Wisdom, Major Deaths & Transformation

I was reading Fr. Rohr’s meditation the other day. I should say that when I read it, I was thinking about grief already, thinking about loss. It was the week prior to my final goodbye at New Community where I served for a touch over eleven years. Even though I made the change for good reasons, it was still a change.

That change was laced with loss and that loss meant grief. I am grieving that loss, grieving that change. Of course, there are other changes and losses, too. I, like you, am grieving more than one thing at a time. I try to stay in some touch with those losses to respect them, to hear them, and to learn from them.

Fr. Rohr was discussing Walter Brueggemann’s observation that the Torah, the Prophets, and the Wisdom Literature (three scriptural categories in the first testament of the Christian scriptures and the three parts of revelation making up the Hebrew Bible) represent the development of human consciousness. These three parts of biblical witness present what it means for humans to be, to become. Fr. Rohr was underlining the importance of these three types of witness in life.

We need to be reminded of our original createdness in God’s community (Torah is our instruction in that very truth). We need to live close to those voices that help us look beyond ourselves, our egos, and our small commitments (Prophets do that). We require for living well criticality that helps us see honestly how to live toward the self and others (Wisdom offers those guides).

It was in this brief reflection that Fr. Rohr said,

Wisdom literature reveals an ability to be patient with mystery and contradictions—and the soul itself. Wise people have always passed through a major death to their egocentricity. This is the core meaning of transformation.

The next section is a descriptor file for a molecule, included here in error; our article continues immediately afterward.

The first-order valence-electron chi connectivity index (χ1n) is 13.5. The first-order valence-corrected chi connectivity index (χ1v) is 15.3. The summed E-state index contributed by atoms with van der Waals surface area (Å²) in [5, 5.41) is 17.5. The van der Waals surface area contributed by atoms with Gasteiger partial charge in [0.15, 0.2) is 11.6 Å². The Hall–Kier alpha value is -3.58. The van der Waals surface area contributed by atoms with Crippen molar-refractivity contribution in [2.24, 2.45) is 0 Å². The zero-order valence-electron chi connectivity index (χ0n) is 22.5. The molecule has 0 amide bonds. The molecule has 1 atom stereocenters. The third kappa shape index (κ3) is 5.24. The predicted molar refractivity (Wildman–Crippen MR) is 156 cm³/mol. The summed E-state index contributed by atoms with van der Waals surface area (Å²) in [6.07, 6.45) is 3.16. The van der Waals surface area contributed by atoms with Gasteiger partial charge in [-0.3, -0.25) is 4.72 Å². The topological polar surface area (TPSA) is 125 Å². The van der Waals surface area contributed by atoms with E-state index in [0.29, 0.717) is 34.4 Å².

I find it taxing, staying true to transformation. It’s hard to be faithful to transformation because in being faithful to that change, I’m signing up for continued self-noticing and continued self-growth. I’m setting myself in places where I plan to notice others and plan to grow others. I plan not to die in one sense. In another sense, this is absolute death. This is surrender. It’s scary. It’s major.

If you’re feeling your own grief, passing through a death (whether it’s minor or major to you), name it as a part of your transformation. The contradictions that scar your soul, the mystery that leaves your heart hungry for more than what’s in front of you, name them as sources of revelation about not only your death but your life. Your steps, your paths, and your journey are leading somewhere, and it’s called transformation.

Try your best to trust. Even the attempt is a death. It is also the emergence of life.

Estimates of Your Leadership

Skitter PhotoLast month I had the opportunity to visit my mentor and father-friend, Dr. Johnathan Alvarado, on the occasion of his 50th birthday. His wife, Dr. Toni Alvarado, invited a collection of colleagues, parishioners, friends, and extended family to a party. I stayed for the full weekend as we celebrated him. I had the chance to represent those who JEA have mentored over the years—in my case, nearly 25 years.

The weekend and the writing of my reflection ahead of it gave me an opportunity to bring to mind all the things which he’s been to me, to my marriage, and to my family. His (and their) exemplary ethic in the practice of wise, enduring, faithful, intellectually responsive, and Spirit-led ministry mark me in my attempts to do similarly. I’m part of the fruit of his life. I’m part of the estimate of his leadership.